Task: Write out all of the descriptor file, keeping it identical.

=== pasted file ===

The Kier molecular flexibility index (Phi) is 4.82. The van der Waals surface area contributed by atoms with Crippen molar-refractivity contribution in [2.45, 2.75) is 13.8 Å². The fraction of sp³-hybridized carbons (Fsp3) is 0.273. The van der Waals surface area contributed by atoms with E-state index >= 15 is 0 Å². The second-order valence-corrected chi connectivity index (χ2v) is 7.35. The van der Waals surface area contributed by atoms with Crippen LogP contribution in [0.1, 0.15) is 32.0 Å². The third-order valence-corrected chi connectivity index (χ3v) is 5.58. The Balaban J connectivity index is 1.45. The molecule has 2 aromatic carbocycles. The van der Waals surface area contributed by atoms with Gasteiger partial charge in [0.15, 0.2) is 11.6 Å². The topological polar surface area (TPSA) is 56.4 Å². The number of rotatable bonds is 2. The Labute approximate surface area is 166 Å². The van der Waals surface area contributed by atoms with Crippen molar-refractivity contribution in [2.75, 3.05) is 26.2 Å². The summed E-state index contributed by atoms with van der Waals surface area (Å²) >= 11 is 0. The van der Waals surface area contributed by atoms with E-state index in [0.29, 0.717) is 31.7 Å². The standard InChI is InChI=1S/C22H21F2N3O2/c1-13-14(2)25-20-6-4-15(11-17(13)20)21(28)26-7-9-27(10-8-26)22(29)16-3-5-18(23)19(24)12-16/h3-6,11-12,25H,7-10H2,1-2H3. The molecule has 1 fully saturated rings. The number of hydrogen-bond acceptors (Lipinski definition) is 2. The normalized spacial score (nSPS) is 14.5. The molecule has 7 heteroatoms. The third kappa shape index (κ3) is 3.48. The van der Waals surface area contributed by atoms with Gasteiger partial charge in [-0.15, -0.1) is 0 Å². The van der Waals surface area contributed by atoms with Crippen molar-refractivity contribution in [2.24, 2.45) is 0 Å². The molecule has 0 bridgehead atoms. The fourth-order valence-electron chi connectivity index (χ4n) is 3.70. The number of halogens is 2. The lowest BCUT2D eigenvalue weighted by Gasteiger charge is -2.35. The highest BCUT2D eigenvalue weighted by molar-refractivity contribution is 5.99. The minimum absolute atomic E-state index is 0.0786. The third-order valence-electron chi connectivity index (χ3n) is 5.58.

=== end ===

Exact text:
The Kier molecular flexibility index (Phi) is 4.82. The van der Waals surface area contributed by atoms with Crippen molar-refractivity contribution in [2.45, 2.75) is 13.8 Å². The fraction of sp³-hybridized carbons (Fsp3) is 0.273. The van der Waals surface area contributed by atoms with E-state index >= 15 is 0 Å². The second-order valence-corrected chi connectivity index (χ2v) is 7.35. The van der Waals surface area contributed by atoms with Crippen LogP contribution in [0.1, 0.15) is 32.0 Å². The third-order valence-corrected chi connectivity index (χ3v) is 5.58. The Balaban J connectivity index is 1.45. The molecule has 2 aromatic carbocycles. The van der Waals surface area contributed by atoms with Gasteiger partial charge in [0.15, 0.2) is 11.6 Å². The topological polar surface area (TPSA) is 56.4 Å². The number of rotatable bonds is 2. The Labute approximate surface area is 166 Å². The van der Waals surface area contributed by atoms with Crippen molar-refractivity contribution in [2.75, 3.05) is 26.2 Å². The summed E-state index contributed by atoms with van der Waals surface area (Å²) >= 11 is 0. The van der Waals surface area contributed by atoms with E-state index in [0.29, 0.717) is 31.7 Å². The standard InChI is InChI=1S/C22H21F2N3O2/c1-13-14(2)25-20-6-4-15(11-17(13)20)21(28)26-7-9-27(10-8-26)22(29)16-3-5-18(23)19(24)12-16/h3-6,11-12,25H,7-10H2,1-2H3. The molecule has 1 fully saturated rings. The number of hydrogen-bond acceptors (Lipinski definition) is 2. The normalized spacial score (nSPS) is 14.5. The molecule has 7 heteroatoms. The third kappa shape index (κ3) is 3.48. The van der Waals surface area contributed by atoms with Gasteiger partial charge in [-0.15, -0.1) is 0 Å². The van der Waals surface area contributed by atoms with Crippen molar-refractivity contribution in [2.24, 2.45) is 0 Å². The molecule has 0 bridgehead atoms. The fourth-order valence-electron chi connectivity index (χ4n) is 3.70. The number of halogens is 2. The lowest BCUT2D eigenvalue weighted by Gasteiger charge is -2.35. The highest BCUT2D eigenvalue weighted by molar-refractivity contribution is 5.99. The minimum absolute atomic E-state index is 0.0786. The third-order valence-electron chi connectivity index (χ3n) is 5.58.